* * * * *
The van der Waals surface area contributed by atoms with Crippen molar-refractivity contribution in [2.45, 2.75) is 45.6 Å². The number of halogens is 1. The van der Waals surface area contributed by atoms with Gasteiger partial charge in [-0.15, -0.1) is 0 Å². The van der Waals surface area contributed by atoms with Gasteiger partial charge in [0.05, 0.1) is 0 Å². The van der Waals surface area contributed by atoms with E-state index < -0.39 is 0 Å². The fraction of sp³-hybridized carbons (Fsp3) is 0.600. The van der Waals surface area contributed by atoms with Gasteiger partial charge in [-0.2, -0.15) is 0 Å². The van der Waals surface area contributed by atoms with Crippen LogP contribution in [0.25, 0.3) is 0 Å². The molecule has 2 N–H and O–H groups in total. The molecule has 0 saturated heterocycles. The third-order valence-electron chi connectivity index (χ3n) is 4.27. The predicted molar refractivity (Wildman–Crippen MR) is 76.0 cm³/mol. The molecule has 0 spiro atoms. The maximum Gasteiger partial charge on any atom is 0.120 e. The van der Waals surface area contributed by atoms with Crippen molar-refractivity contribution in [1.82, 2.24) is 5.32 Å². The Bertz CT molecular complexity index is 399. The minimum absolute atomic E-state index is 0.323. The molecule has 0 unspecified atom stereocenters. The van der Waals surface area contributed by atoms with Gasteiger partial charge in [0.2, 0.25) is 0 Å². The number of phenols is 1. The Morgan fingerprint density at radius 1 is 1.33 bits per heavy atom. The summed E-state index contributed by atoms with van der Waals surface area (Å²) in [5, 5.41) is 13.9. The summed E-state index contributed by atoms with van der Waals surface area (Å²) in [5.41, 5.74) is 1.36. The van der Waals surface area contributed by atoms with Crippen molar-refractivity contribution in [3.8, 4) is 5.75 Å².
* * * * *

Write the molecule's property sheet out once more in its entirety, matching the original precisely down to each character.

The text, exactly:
The van der Waals surface area contributed by atoms with Crippen molar-refractivity contribution in [2.45, 2.75) is 45.6 Å². The number of halogens is 1. The van der Waals surface area contributed by atoms with Gasteiger partial charge in [-0.15, -0.1) is 0 Å². The van der Waals surface area contributed by atoms with Gasteiger partial charge in [0.05, 0.1) is 0 Å². The van der Waals surface area contributed by atoms with E-state index < -0.39 is 0 Å². The fraction of sp³-hybridized carbons (Fsp3) is 0.600. The van der Waals surface area contributed by atoms with Gasteiger partial charge in [-0.2, -0.15) is 0 Å². The van der Waals surface area contributed by atoms with Crippen LogP contribution in [0.25, 0.3) is 0 Å². The molecule has 2 N–H and O–H groups in total. The molecule has 0 saturated heterocycles. The third-order valence-electron chi connectivity index (χ3n) is 4.27. The predicted molar refractivity (Wildman–Crippen MR) is 76.0 cm³/mol. The molecule has 0 spiro atoms. The maximum Gasteiger partial charge on any atom is 0.120 e. The van der Waals surface area contributed by atoms with Crippen molar-refractivity contribution in [1.82, 2.24) is 5.32 Å². The Bertz CT molecular complexity index is 399. The minimum absolute atomic E-state index is 0.323. The molecule has 0 unspecified atom stereocenters. The van der Waals surface area contributed by atoms with Gasteiger partial charge in [0.2, 0.25) is 0 Å². The number of phenols is 1. The Morgan fingerprint density at radius 1 is 1.33 bits per heavy atom. The summed E-state index contributed by atoms with van der Waals surface area (Å²) in [5, 5.41) is 13.9. The summed E-state index contributed by atoms with van der Waals surface area (Å²) in [5.41, 5.74) is 1.36. The van der Waals surface area contributed by atoms with Crippen molar-refractivity contribution in [3.8, 4) is 5.75 Å².